Winter Houseplant Care 101
Updated: Mar 6, 2022
Our houseplants can be affected by the cold, dark winter months, even though they live in a temperature-controlled climate. Fortunately, there's a lot you can do to keep your house plants thriving through the winter. Here are key tips for winter houseplant care, so you can keep your indoor plants alive and healthy during these cooler months.
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1. Move Plants Away from Drastic Temperature Changes
One of the most noticeable seasonal changes is shifting temperatures. These changes might put your houseplants to go into shock and they will show you signs of stress.
Avoid these areas below:
windows & doors areas that transition from the outside to inside
locations too close to heaters or vents
It's instinctive to move plants closer to the window to get more sunlight because of the darker and the days are shorter. But be sure to avoid drafts or breezes that may chill them. I recommend keeping the windows shut in areas where you have plants.
It's also important to keep away from heaters or vents that might dry out your houseplant. I learned my lesson by putting my Fiddle Leaf Fig too close to my space heater. It emitted extremely dry air, which can dried out my fiddle’s leaves and cause them to drop off!
2. Bring Your Plants Back Inside
If you moved your houseplants outside this summer for the growing season, it is time to bring them back in. Tropical plants don't do well in temperatures below 65 degrees Fahrenheit. Repeated exposure to cold temperature can result in cold damage!
3. Cut back on Water
With the lower temperatures, the soil won’t be drying out as fast. Therefore, the plant won’t need as much water in the winter. I water my plants 30% less in the winter compared to the summer. For my best tips on watering houseplants, check out my blog post here.
Please keep in mind how often you water yours will vary depending on the type of plant, the pot size and soil mix, light conditions and degree of humidity.
4. Cut Back Fertilizer
Similar to water, you don’t want to over-fertilize your house plants in the winter. And if your plants are healthy, skip fertilizing altogether. If you think they need some fertilizer, dilute it by at least 50 percent. I'm replaced fertilizer with a vitamin and mineral supplement called Liqui-Dirt which is a more gentle on my plants. I am able to use this product year round. Click here to check it out on Amazon.
5. Growlights For Indoor Plants (Supplement light)
With darker, shorter winter days, a grow light is a must! Energy efficient grow light stands bring the sunshine indoors. If you are unsure of what lighting condition you have, check out my Indoor lighting guide here.
Grow Lights are helpful especially during the winter when there is a lack of sunlight, during gloomy days or when there are darker corners in your house. The Soltech Grow lights that I am using saved my plants during the winter. They were the first fancy grow lights I ever owned. I had always thought grow lights were complicated and hard to use, but these are user-friendly and aesthetically pleasing .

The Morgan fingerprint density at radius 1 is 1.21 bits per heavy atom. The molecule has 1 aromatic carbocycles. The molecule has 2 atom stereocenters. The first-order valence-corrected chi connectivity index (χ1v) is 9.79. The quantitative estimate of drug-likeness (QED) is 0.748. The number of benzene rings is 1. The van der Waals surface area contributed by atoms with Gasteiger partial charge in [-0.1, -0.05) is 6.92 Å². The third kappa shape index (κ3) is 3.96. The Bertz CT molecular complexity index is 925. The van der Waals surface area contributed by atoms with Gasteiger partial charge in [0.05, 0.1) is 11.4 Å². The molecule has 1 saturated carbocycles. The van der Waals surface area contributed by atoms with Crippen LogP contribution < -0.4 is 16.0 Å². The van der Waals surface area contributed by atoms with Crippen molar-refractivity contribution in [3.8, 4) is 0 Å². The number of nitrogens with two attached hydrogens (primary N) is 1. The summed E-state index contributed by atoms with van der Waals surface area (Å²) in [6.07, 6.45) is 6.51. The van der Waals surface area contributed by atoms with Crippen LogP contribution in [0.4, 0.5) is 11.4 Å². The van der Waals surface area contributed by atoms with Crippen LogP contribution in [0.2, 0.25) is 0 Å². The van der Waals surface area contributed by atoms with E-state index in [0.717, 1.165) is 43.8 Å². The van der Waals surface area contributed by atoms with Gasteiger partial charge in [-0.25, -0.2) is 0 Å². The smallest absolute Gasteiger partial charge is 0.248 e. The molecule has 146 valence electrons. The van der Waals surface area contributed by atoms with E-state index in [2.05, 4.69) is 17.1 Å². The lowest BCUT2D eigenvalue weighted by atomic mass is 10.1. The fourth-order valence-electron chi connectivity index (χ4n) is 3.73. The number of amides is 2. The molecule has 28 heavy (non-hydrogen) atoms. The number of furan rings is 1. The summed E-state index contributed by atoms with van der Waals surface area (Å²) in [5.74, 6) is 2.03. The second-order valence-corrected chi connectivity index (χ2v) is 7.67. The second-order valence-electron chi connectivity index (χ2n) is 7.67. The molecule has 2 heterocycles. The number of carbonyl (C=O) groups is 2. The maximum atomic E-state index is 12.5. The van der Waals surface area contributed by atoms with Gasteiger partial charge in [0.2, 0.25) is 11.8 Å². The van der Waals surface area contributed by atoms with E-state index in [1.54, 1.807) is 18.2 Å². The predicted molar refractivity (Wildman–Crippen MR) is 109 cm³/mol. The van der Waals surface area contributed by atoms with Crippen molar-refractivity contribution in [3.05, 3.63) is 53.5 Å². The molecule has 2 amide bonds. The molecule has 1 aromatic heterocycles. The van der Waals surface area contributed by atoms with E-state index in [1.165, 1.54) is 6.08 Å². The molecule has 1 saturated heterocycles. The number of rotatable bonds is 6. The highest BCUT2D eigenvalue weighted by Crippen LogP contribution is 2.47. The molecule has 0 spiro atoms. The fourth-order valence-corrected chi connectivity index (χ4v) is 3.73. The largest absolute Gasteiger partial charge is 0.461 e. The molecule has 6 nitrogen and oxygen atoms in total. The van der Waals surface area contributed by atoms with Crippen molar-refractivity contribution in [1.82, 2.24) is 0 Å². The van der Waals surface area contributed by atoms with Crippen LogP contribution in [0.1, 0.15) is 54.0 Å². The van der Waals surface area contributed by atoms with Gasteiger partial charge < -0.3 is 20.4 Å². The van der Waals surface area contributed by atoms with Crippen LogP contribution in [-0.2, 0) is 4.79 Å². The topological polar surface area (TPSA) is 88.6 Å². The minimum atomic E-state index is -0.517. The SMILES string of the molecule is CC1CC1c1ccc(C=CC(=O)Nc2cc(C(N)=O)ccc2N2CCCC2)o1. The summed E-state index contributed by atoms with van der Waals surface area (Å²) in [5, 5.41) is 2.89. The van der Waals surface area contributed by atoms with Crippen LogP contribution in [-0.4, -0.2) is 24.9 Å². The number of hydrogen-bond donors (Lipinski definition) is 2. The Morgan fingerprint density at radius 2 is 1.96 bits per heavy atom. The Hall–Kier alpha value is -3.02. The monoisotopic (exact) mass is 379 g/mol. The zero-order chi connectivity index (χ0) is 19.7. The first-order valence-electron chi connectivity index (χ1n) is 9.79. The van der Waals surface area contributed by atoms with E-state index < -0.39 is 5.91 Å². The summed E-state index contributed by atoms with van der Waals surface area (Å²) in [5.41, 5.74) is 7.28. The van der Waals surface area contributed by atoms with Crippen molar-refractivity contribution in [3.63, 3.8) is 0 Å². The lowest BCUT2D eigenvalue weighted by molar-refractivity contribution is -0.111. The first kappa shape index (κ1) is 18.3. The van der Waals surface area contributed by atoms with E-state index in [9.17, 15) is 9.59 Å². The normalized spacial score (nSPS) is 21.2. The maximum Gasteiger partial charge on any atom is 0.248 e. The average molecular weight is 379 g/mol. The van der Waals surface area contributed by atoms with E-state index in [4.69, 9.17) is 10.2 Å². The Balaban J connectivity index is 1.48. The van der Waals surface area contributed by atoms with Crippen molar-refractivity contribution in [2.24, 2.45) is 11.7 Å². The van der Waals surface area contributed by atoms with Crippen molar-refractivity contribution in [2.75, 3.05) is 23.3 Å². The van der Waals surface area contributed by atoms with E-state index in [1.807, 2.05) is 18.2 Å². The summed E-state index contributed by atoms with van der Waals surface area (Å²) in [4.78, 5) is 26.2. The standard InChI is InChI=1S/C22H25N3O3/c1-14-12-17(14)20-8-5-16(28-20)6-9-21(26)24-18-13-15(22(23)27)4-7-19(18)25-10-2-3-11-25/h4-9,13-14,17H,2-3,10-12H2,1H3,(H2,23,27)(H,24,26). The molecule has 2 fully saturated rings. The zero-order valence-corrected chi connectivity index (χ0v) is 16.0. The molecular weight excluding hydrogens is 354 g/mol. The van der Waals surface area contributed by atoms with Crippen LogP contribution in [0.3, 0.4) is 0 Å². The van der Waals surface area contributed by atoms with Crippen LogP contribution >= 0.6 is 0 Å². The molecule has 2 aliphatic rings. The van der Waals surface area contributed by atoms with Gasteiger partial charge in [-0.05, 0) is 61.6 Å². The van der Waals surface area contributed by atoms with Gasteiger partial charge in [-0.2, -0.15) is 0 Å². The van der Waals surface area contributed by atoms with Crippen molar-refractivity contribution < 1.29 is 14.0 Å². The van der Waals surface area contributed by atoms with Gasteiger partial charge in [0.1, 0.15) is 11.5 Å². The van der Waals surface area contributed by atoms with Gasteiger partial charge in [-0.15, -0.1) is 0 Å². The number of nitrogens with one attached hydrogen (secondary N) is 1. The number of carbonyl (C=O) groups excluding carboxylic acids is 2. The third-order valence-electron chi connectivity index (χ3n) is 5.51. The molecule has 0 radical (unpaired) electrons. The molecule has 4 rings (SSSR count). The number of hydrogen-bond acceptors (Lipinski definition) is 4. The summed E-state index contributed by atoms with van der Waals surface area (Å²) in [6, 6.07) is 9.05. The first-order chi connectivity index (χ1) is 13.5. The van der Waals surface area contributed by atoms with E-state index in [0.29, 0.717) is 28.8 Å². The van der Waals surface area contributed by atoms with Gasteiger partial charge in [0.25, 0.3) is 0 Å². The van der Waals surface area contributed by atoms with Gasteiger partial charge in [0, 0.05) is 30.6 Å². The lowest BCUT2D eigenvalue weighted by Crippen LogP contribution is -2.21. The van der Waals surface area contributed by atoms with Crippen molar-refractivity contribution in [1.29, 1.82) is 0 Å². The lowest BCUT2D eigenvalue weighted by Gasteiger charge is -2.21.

It can be a pricey investment. The setup I own is around 300 dollars and so far, and its worth it. For 15% off your Soltech grow lights use my discount code "FELINEJUNGLE". Click here to check out their different types of growlights ranging from $75 - $200. (Feline Jungle is an affiliate partner with Soltech Solutions).
6. Maintain Normal Humidity Levels
The humidity level in your home can take a drastic drop due to the dry winter air and your heaters. I like to blast on my heat during the cold season. If you're like me, you need humidifiers to add additional moisture to the dry winter air. This will prevent your more delicate plant leaves from turning brown. Plus it’s good for your skin, too. Here is the link to the humidifiers I swear by.
7. Maintain Normal Temperature
Try to maintain a temperature range of 65- 85 degrees Fahrenheit. Any drastic shift in temperature might stress out your plant. Your plant will not be afraid to show signs of stress by turning yellow or start dropping leaves. I use this thermometer and humidity gauge from Amazon to monitor temperature in my living room and dining room. (Surprisingly there is a big difference in temperature and humidity between the two rooms.)
For my more sensitive plants, I place them on top of the Vivosun heat mat, which is designed for seed germination so it is set to the perfect temperature for plants.
8. Trim and Prune
Don't stress out if your leaves turn yellow, this is part of the natural plant cycle. Trim the plant and remove dead or yellowing leaves on your houseplants.
9. Repot Only If Necessary
Repotting can cause unnecessary stress for your plants and they need all their strength in the winter. So hold off on repotting plants until spring. Right now I am collected all these terracotta pots so that I can pot plants in them in a couple of months!
Winter Care for Houseplants
This is a general guideline for tropical houseplants. It is important to understand the native environment of your indoor plants. Most houseplants come from tropical places that have little difference between the different seasons. Do your best to maintain the temperature, humidity, and quality of light your plants receives, whether that means adding a grow light, using a humidifier in the winter, or covering a vent.
Hope your plants survive this winter! Leave a comment if you have any unanswered questions. I'll try my best to answer them.